“I don’t know any other way to build trust, other than being present,” says Terry. And the other part, again, is responding. He says, “If you are asking people questions to participate in crowdsourcing, that is a level of building trust because you know that if they respond to you, that they’re engaged and interested and then you respond to them. That is the beginning of a relationship.”
Keep it Casual to Build a Connection
Kavolshaia usually starts out an interview by just talking about weather or something. “Sometimes, if I have to go to either their place of business or their house I’ll just look around and see if I can find something in common or just something that is just as a talking point, and just go from there. Oh, they have a Faberge egg, and you say, ‘Oh my grandma used to collect those growing up,’ or whatever. Something that little can go a long way establishing trust and making that person more relaxed to talk to you.”
Being Yourself — Not Your Organization
Kavolshaia says sometimes you have to distinguish yourself as a journalist from the station you work for, and explain that you’re dedicated to each story and telling it in the correct way—more than you’re dedicated to trying to impress a boss.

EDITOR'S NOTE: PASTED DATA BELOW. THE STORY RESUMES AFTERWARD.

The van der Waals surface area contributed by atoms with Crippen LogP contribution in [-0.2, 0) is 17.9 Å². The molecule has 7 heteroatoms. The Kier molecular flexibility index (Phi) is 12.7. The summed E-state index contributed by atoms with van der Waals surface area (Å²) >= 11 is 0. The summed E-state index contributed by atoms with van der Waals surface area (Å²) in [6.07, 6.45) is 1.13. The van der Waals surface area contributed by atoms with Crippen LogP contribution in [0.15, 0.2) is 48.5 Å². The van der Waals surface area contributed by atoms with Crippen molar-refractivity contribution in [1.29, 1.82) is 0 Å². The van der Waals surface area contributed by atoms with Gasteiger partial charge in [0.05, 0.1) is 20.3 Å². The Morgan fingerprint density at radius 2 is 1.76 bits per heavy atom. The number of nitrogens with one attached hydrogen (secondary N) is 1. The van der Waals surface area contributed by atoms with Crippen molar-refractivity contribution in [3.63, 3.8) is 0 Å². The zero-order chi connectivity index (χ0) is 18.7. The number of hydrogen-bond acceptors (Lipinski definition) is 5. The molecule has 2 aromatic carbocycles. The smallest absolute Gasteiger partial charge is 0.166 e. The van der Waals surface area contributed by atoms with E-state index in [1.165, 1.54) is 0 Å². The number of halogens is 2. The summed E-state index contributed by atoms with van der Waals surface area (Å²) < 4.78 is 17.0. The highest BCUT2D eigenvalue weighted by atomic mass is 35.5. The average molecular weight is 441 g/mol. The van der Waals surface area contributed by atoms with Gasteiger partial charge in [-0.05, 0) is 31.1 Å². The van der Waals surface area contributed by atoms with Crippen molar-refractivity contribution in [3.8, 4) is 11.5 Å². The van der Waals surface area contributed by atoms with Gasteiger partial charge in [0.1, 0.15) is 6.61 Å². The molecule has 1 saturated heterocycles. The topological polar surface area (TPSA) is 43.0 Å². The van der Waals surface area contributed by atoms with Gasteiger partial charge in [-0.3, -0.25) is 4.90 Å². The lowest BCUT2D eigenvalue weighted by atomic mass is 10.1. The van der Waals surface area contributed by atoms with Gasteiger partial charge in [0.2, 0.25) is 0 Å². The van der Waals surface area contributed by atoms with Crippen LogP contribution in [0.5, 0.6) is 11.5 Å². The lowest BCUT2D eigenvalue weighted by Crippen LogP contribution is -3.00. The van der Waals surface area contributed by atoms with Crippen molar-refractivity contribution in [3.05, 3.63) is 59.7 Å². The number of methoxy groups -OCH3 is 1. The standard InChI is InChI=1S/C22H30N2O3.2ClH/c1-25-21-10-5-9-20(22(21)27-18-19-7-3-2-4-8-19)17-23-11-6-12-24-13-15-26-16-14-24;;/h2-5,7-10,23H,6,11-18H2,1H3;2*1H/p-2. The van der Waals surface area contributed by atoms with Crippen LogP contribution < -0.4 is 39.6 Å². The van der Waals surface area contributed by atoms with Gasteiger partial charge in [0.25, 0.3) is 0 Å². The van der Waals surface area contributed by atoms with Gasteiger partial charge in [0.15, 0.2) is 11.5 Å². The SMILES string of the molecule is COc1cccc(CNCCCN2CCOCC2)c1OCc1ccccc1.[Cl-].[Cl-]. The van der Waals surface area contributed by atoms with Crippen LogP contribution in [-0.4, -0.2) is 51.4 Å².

Be Clear About Expectations and Options
When Natalie reaches out to someone who might be nervous about speaking to a reporter, or have some reason that they might need anonymity she tries to mention that from the very start, because she knows the outlet she works with will usually allow that. She also lets people know that if they’re not comfortable answering or don’t know an answer to a question to just let her know and they can move on. She says, “These are generally not people I’m trying to like, hold accountable for something and ask them, you know, the hard answers to all of my grilling questions.”
Legitimize Their Expertise
“I think we’re very used to the ‘How Awful It Was’ story. And I think the stories that I like to build, they’re like, yeah, look how awful this was—and look how far she came. What kept her from dying versus the other case? Something was done better to save her life.” Adriana says the people who she interviews have specific expertise in the thing they’ve lived through, even when it’s unwanted expertise, and they often have insights that no one else could have.
How can you work to share power with community members? Find out from Local News Lab in 5 lessons about sharing power in journalism collaborations. You can find this and other related resources on Gather under the Building Power topic.
Read Natalie’s Guide to Less Extractive Reporting!